relative quality from recorded or converted audio

I do shows with recorded music, and i depend on internet sources for material. My question is whether recording audio from videos with Audacity may be better than downloading and importing the audio. I recently learned that the highest quality you can download from most Youtubes is lower than the highest you can stream, if you set it to highest. If (I know it’s a big ‘‘if’’) the audio of the stream is better than the downloaded version, am I better off recording the stream? How much loss results from recording? The reports I’ve read, about how the audio does or doesn’t follow the level of video HD, are confusing. I wonder if there is any way to measure this.

In Maine? New Hampshire?

I don’t know of any way to say that this clip “was encoded at quality 64.” Particularly since, as in your case, the sound may have been compressed multiple times. Any test we might do tell may only tell you the last encoding, if it worked at all.

The only semi-definitive way to determine the quality is to wreck it.

If you encode a perfect quality mono show (that you shot to WAV format in your garage, for example) at 32 (MP3), the show will have some very minor artifacts, but most people will be able to listen to it all day with no trouble. If the show turns to garbage immediately, then it wasn’t perfect quality to begin with. It was probably already compressed. How much and how many times will depend on how high you have to go in your test encoding to make the show sound OK.

If you make it all the way up into 256 and 320 and the show still sounds a little funny, then it probably was 32 all along, or was taken from a show that was 32. 32 is a magic place. The slightest bit lower quality and most people can hear distortion and damage. It’s 64 for stereo.

So prepare your two clips and see which one dies first (save the originals, obviously).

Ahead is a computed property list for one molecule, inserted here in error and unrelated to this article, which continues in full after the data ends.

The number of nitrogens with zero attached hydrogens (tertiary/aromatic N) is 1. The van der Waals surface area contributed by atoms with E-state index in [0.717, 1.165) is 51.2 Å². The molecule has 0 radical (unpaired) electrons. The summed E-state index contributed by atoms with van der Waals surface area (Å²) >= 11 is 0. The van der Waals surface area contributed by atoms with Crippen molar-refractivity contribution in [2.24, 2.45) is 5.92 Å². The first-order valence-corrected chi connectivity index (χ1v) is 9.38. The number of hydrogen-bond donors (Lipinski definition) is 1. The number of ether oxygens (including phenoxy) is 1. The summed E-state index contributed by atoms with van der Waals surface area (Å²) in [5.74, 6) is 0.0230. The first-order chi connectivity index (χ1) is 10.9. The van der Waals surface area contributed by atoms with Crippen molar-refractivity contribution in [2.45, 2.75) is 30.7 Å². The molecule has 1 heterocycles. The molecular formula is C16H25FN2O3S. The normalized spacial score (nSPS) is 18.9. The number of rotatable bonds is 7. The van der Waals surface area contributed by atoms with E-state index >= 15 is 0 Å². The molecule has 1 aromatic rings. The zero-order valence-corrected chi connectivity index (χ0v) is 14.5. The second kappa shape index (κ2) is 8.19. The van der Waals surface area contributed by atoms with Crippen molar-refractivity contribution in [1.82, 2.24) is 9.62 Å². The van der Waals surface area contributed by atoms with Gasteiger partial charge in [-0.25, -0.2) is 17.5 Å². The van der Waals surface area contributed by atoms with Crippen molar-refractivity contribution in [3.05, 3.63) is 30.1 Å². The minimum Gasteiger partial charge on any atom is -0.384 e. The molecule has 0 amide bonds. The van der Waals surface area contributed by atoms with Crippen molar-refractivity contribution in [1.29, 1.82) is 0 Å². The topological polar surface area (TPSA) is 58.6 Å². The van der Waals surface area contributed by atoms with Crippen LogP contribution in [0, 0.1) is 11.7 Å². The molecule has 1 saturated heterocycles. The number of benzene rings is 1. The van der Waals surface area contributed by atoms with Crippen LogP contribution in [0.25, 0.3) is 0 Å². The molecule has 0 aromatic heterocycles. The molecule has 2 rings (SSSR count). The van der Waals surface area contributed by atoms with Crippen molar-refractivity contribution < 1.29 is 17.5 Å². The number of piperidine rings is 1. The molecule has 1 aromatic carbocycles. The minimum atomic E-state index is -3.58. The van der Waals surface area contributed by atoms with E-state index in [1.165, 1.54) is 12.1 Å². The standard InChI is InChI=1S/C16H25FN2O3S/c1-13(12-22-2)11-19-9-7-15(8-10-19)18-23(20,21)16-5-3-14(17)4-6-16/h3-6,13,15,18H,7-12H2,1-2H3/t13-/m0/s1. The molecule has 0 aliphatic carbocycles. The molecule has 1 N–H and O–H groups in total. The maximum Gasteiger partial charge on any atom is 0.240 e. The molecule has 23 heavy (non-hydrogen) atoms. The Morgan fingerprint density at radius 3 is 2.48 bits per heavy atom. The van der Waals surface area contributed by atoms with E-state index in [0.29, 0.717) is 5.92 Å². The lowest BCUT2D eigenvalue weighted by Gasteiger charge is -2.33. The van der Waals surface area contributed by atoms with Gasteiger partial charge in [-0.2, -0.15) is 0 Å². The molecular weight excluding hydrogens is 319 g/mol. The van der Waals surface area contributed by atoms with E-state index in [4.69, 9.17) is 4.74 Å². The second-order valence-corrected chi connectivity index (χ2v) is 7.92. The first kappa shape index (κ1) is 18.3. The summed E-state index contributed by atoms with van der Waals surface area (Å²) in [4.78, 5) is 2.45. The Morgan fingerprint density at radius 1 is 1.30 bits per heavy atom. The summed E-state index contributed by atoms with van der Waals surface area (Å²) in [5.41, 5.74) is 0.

Numbers like 32 and 64 are pretty depressing for me. I want to exceed 128 anyway. I read that “HD” videos are usually about 160 kbps now. I understand that there is a lot of compressed trash on Youtube, but there are also what appear to be professionally produced videos. I have learned to recognize these, though not perfectly I’m sure. Many of them are downloadable at 720p by 1280p maximum video rating, but streamable at 1080p by 1920p. I am having a hard time finding out whether the audio is correspondingly rated. But assuming a stream is higher kbps than the download, my question is whether there is any advantage to recording with Audacity rather than downloading and importing to Audacity. Is there enough loss in the recording process to reduce the difference?

Yes, Maine.

Maybe I need to isolate and clarify the question.

How much loss is there when recording with Audacity? How much higher kbps audio stream, relative to kbps of a download, is necessary for there be an advantage to recording the higher stream?

Recording with audacity doesn’t cause any damage to the signal. Neither does downloading the video and extracting the audio. I prefer the second method cause it’s easier and faster.

What might induce some damage, is using Windows.

And what ruins the compressed Youtube sound, is uploading any audio that peaks over -3 dB. A second thing that is wise, if you really need to compress your audio before uploading to YT, is using a multiband compressor. You really need different settings for bass and high (transients).

What completely ruins sound, is using mp3 as upload. Upload uncompressed wav if you can.Youtube compression in itself isn’t as bad as many people believe.

Aren’t you producing a music production for a North-East radio station? It’s not hard to bump up against the 64 quality wall. As I recall, you’re downloading music and creating a show at home and then the station required either MP3 submission, or Audio CD. We strongly recommended the CD. The station broadcast it OK, but then posted your show on their web site…as an MP3.

And you lose on SportsCall®. All those conversions cumulatively slid under the stereo 64 boundary and the complaint was bubbly, honky sound.

Are you bicycling the CD to the station? That eliminates one conversion right there. Bicycling is the metaphor. I don’t think anybody is doing a lot of bicycling in Maine right now.

As long as you capture the work in Audacity the internal quality is almost certainly to be far higher than anything you download. I still think the only way to definitively tell which version is a better download is to wreck them. Encode them tiny (as a test) and don’t use whichever turns to trash first. That is really the only test. All of these sound fine as long as you don’t line up the compression steps like that.